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But I was speaking of just a single individual particle. We agree that energy and momentum are conserved on average, I guess the question is whether they are conservedthe momentum is conserved of course, because for the high angle you mention there's equal and opposite contribution on the other side, so the transverse (to slit) momentum cancels out [..] When you speak of waves, conservation of energy is a non-local concept.

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If we are talking about quantum mechanics, then we are talking about probabilities. We have to have enough events to build up the probability distribution (i.e. multiple measurements). If I toss a coin 5 times and get heads all the five times does that mean that the random nature of the process is violated? I have to toss the coin N (where N is aBut I was speaking of just one solitary individual quanta alone. We agree that energy and momentum are conserved on average, I guess the question is whether they are conservedonlyon average? (I'm guessing not, since otherwise I would expect independence of previous outcomes to result in a randomwalk.)

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malawi_glenn

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so here is a good question, can we measure energy and position at the same time in QM?

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how long is the measurement?so here is a good question, can we measure energy and position at the same time in QM?

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malawi_glenn

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It is quite meaningless to ask "what is the energy at position x_1?"

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sure, as [x,p] .ne. 0, and so is [x,p^2] .ne. 0H and x does not commute

you can use that mathematical construct to give the answer to this problem - i agree. there are multiple ways of saying the same thing, so perhaps this will work better?

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malawi_glenn

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hehe you answered really quick, I changed my answer, I wanted to take that point later ;-)sure, as [x,p] .ne. 0, and so is [x,p^2] .ne. 0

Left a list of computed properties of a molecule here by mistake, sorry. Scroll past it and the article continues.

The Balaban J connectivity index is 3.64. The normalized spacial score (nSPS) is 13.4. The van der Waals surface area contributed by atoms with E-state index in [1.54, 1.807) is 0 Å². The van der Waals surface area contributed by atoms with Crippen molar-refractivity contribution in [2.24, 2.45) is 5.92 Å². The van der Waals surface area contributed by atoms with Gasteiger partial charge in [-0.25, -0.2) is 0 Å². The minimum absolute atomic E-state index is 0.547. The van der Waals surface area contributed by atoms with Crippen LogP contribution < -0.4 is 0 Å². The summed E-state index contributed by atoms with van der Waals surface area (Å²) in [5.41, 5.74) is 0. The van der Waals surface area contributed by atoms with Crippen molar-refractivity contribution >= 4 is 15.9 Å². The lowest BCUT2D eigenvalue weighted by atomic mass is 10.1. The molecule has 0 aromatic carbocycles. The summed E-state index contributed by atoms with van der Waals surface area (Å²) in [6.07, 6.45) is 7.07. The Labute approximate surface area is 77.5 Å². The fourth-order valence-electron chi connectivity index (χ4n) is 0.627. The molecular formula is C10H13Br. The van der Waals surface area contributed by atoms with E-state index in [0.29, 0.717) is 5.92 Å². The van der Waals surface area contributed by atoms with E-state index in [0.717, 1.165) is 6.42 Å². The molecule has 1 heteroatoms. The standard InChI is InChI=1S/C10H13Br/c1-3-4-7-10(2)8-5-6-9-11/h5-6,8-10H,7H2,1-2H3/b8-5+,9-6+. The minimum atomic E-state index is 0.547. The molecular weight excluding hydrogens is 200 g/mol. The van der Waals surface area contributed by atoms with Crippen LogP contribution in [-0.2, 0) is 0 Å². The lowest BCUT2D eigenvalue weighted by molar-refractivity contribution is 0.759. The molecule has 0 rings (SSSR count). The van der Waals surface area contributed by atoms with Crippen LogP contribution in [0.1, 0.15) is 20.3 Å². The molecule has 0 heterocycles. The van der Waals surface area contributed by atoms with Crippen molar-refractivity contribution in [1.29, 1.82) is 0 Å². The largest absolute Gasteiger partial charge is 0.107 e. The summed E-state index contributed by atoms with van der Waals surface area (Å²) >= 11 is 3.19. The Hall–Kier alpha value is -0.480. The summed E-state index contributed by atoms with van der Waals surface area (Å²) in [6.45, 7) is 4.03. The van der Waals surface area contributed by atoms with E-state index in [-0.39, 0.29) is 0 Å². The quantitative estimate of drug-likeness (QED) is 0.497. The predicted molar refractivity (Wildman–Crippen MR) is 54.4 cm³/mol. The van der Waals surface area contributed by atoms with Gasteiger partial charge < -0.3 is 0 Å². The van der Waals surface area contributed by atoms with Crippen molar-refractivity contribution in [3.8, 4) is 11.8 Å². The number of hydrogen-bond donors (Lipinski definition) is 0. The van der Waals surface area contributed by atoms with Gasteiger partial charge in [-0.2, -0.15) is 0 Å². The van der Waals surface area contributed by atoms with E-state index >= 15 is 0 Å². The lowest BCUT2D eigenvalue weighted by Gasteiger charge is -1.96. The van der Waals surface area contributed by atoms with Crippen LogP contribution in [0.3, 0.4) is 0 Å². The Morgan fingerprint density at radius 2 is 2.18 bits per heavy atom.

you can use that mathematical construct to give the answer to this problem - i agree. there are multiple ways of saying the same thing, so perhapsa this ill work better?

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i guess i saw where you were going with this :) i'm new to this forum, but would guess that this response shouldn't really go into thread discussion... so, i'll put some relevancy to the theme of the thread below (not necessarily in response to your comments):hehe you answered really quick, I changed my answer, I wanted to take that point later ;-)

tunneling is not a quantum phenomenon but a wave phenomenon. you can observe tunneling with water waves, electromagnetic waves, etc. inside the barrier all waves will be attenuated in the direction of propagation, but the energy density would still be non-zero, unless at infinity.

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malawi_glenn

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agreed about consistency! i also think that its equally important to find analogies in various branches of physics and relate them to the problem at hand. perhaps for some it is a revelation that situation discussed can be viewed totally classically?

i'm new on here and still haven't quite gotten the reply 'etiquette' if such even exists, but I guess i'm viewing the purpose of these discussions as a collective attempt to help each other understand something, and not necessarily demonstrate knowledge of for e.g. jargon (which is of course very useful to know too, don't get me wrong). so if an analogy (or a mathematical statement) can clarify the point or explain something - i don't see anything wrong with either. I can have flour and corn tortillas and switch freely between the two :P

as for paradoxes - they can 'spawn' anywhere - from having incorrect physical picture to not doing the math right...

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Vanadium 50

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Exactly. When it's in an energy eigenstate, it's not in a position eigenstate, and vice versa.It is quite meaningless to ask "what is the energy at position x_1?"

The closest thing you could ask is "If I were to then restrict it to the region between here and there, how much energy would I have to add?"